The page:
My Perfect Moment – Cobar, New South Wales

Last Updated on September 15, 2014 by Red Nomad OZ

The silence intensified the colours.

Cool greys melded with ochre, rust and purple; rock layers folded and blended in harmonious tranquillity as evening shadows lengthened.
Then ringing from the rocks and echoing around us, a wild, sad cry. Again and again, the air reverberated with a sound so pure and perfect unshed tears brightened my gaze.
Falco peregrinus, Peregrine Falcon and with dive speed recorded at 389 kph (242 mph), the fastest creature on earth!
Soaring above our lookout perch, then far below into the pit.
Circling high, then plunging down the sheer rock wall to perch on its cliff-edge nest. And all the while, that free and savage cry. Safe from predators, afraid of nothing, for nothing could conquer this man-made citadel.
Then, slowly emerging from the cave mouth 150 metres below us, a car. Its smallness offset by the gloriously coloured immense cliff face as it climbed the winding road, while the falcon soared above, shrieking a challenge.

Then both were gone, leaving us alone with the silence.

And a perfect moment at Cobar‘s open-cut mine!

Visit Our World Tuesday for more fabulous and inspiring ways to look at the world from new perspectives … Enjoy!!

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  1. @Amish Stories – Uh, it’s actually spring downunder in OZ but thanx anyway … AND, there have been several more posts since this one!
    @ladyfi – that’s what comes of taking pix through the wire mesh that stopped me plummeting 150 metres!!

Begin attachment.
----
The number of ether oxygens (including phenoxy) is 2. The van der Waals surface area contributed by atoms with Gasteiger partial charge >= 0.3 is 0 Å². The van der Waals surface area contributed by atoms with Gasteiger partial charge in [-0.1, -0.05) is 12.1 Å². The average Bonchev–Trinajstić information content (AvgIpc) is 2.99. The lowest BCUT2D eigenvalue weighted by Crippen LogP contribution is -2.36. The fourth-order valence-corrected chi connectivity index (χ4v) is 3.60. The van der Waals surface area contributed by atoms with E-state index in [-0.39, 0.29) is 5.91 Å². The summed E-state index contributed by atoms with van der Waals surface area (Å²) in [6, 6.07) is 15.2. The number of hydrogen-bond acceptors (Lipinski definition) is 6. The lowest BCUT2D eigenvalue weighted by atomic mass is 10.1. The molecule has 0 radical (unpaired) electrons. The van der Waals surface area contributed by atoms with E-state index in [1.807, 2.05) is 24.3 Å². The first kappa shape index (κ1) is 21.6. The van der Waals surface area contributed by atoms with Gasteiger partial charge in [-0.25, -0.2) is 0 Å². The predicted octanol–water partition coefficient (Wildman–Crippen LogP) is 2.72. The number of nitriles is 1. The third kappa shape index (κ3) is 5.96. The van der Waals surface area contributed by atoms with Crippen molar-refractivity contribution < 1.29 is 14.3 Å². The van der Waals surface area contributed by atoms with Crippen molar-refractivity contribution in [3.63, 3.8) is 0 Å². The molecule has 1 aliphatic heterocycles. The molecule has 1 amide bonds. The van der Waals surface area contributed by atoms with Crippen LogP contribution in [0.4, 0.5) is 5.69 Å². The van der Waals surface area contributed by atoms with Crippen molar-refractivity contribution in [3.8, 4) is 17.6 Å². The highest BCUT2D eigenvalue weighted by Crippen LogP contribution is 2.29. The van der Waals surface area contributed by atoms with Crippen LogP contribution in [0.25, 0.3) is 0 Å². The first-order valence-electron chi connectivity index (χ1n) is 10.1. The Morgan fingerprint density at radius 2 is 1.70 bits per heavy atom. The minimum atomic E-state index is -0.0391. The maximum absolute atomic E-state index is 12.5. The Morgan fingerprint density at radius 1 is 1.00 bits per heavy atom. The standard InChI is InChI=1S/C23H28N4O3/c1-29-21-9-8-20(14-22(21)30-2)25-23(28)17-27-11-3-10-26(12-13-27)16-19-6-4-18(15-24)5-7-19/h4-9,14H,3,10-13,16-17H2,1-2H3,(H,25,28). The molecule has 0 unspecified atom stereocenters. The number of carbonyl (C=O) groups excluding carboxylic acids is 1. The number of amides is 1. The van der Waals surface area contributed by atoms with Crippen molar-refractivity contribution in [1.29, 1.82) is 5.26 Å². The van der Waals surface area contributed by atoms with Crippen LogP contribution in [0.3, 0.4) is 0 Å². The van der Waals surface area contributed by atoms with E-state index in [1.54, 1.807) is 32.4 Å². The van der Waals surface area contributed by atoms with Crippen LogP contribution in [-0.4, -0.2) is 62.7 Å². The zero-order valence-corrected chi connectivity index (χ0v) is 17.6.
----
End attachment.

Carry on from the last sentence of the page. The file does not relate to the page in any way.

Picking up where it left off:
@Jenn – you got that right!! Come on down!!
    @Snap – sometimes it just all comes together!! Yep, I was SOOOOO lucky!!
    @Karen – It was unbelieveable! But this colour is normally covered up so we wouldn’t see it!!
    @Lesley – I was on solid ground, but on a lookout 150 metres from the open cut floor! AMAZING!!
    @Jackie – Without the perspective of sky, it could be almost anything! That’s what made me take the pix – that, and that I had to put my camera lens through a wire mesh fence! And you’re right – the peregrine is KING!!!

  2. I was trying to figure out if it was a road winding down or if it was an optical illusion created by the striping of colour. Just fantastic, and probably a bit of a hairy ride for any newcomer.
    I have never seen a Peregrine Falcon or heard one either, he will be King of his domain.

  3. @MJWC – Then my work is done!
    @Cathy – Thanx! Hope Google was helpful!!
    @Amish Stories – Greetings to you too! Hope my Aussie Adventures inspire you!!
    @Michele – Thanx! It’s hard to believe something so utilitarian could be so beautiful!
    @Jayne – That’s how it struck me too – glad my attempts to convey that actually worked!! And thanx, as always, for your words of encouragement – much appreciated!

  4. Beautiful photos, OZ. I’m not sure I know what an open cut mine is. I’ll have to google it.

  5. What beautiful, beautiful pictures, and how wonderfully you decribe it. You make me feel like I am right there with you.

  6. @diane b – on the contrary, the falcon has made the mine his habitat! The nesting site on the cliff face just below a ledge is virtually inaccessible to ANYTHING, including humans!